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GROFF v. STATE FARM FIRE & CAS. CO.

UNITED STATES DISTRICT COURT FOR THE EASTERN DISTRICT OF PENNSYLVANIA


October 24, 1986

BYRON GROFF and JANIEL GROFF, h/w
v.
STATE FARM FIRE AND CASUALTY COMPANY

The opinion of the court was delivered by: FULLAM

MEMORANDUM AND ORDER

 FULLAM, Ch.J.

 Cross-motions for summary judgment. Plaintiffs are the parents of a nine-year-old son who lost an eye in an accident involving a home-made bow and arrow discharged by another child. Plaintiffs are suing the other child's parents, and the owners of the premises on which the accident occurred, in the Court of Common Pleas of Bucks County, Pennsylvania. The defendants in that action have joined these plaintiffs as additional defendants, alleging improper supervision of minor plaintiff. In the present case, plaintiffs assert that the homeowner's insurance policy issued them by the defendant State Farm obligates the latter to provide them a defense in the state court action.

 Under the terms of the policy, State Farm is required to provide a defense against claims within, or arguably within, the liability coverages of the policy. But the terms of the standard "household exclusion" contained in the plaintiffs' policy unmistakably exclude from coverage claims for bodily injury sustained by an "insured" as defined in the policy; and plaintiffs' minor son is plainly an "insured" within that definition, since he is a "relative" and resides in the same household as the named insureds. Thus, the policy unambiguously excludes coverage, and the defendant is not required to defend the state court action.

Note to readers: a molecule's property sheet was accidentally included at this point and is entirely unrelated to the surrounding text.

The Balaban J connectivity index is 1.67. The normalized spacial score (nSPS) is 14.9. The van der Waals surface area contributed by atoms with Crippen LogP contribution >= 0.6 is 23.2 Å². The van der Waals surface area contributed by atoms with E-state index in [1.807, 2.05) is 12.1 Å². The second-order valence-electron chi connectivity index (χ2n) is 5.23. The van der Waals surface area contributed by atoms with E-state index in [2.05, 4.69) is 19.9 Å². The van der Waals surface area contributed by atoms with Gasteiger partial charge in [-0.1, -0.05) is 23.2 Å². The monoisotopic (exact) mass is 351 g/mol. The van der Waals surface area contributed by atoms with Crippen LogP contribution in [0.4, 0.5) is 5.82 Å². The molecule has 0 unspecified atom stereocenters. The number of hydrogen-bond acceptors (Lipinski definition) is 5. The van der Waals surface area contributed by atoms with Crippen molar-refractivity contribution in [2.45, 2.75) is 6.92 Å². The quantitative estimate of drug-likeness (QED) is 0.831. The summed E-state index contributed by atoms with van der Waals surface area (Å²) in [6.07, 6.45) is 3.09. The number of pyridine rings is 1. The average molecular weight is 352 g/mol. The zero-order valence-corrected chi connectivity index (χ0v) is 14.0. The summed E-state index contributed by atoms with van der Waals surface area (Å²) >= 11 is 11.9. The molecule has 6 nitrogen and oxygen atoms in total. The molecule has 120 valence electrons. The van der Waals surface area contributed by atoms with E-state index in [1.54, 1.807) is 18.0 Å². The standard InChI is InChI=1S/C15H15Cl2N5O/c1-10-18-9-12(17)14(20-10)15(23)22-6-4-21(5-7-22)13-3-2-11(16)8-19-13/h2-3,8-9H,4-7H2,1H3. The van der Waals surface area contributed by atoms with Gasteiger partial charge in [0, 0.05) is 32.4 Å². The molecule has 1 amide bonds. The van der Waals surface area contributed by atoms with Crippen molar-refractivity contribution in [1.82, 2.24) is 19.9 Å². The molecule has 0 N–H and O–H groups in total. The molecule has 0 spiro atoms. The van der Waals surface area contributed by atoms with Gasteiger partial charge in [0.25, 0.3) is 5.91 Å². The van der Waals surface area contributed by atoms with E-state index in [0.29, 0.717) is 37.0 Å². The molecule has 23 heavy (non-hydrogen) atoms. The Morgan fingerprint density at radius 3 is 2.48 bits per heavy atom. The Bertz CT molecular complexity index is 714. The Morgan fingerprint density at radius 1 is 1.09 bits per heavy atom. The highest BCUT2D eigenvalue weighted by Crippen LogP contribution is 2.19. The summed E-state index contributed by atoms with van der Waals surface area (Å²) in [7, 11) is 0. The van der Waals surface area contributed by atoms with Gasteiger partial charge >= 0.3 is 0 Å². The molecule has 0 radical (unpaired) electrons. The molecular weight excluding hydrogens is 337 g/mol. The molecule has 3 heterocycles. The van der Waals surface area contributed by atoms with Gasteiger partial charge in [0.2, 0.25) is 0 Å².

Counsel for plaintiff argues that this is a case of first impression, and that even if the policy unambiguously excludes coverage, the exclusion is contrary to public policy and should not be given effect. I find these arguments puzzling: see, e.g., Paiano v. Home Insurance Co., 253 Pa. Super. 519, 385 A.2d 460 (1978) and the many cases there cited. As the courts in all of those cases recognized, private parties are generally free to decide what insurance coverage they want and will pay for, and insurance companies are free to decide what risks to undertake and what risks to reject. I am unaware of any public policy interests which would be served by mandating insurance of parents against personal injury claims brought by their minor children.

 Plaintiffs' counsel concedes that "direct" claims by a child against his parents are not within the policy's coverage, and that this arrangement is entirely reasonable, given the potential for collusion in such circumstances. But it is suggested that when claims are made on behalf of the child against third parties, and the third parties seek to impose all or part of that liability upon the parents, the situation is entirely different. I disagree. The only liability being asserted against the parents in either situation is a claim for damages for the personal injuries suffered by the child. The potential for collusion is virtually the same in either situation -- at least in the sense that, if the insurance policy provided coverage, the parents would have no incentive to defeat or reduce the claim.

 But in view of the clear language of the policy and the state of the decisional law of Pennsylvania, I need not explore these policy considerations. Defendant's motion for summary judgment must be granted.

 ORDER

 AND NOW, this 24th day of October, 1986, it is ORDERED:

 1. Plaintiffs' motion for summary judgment is DENIED.

 2. Defendant's motion for summary judgment is GRANTED.

 Judgment is entered in favor of the defendant State Farm Fire and Casualty Company.

19861024

© 1992-2004 VersusLaw Inc.



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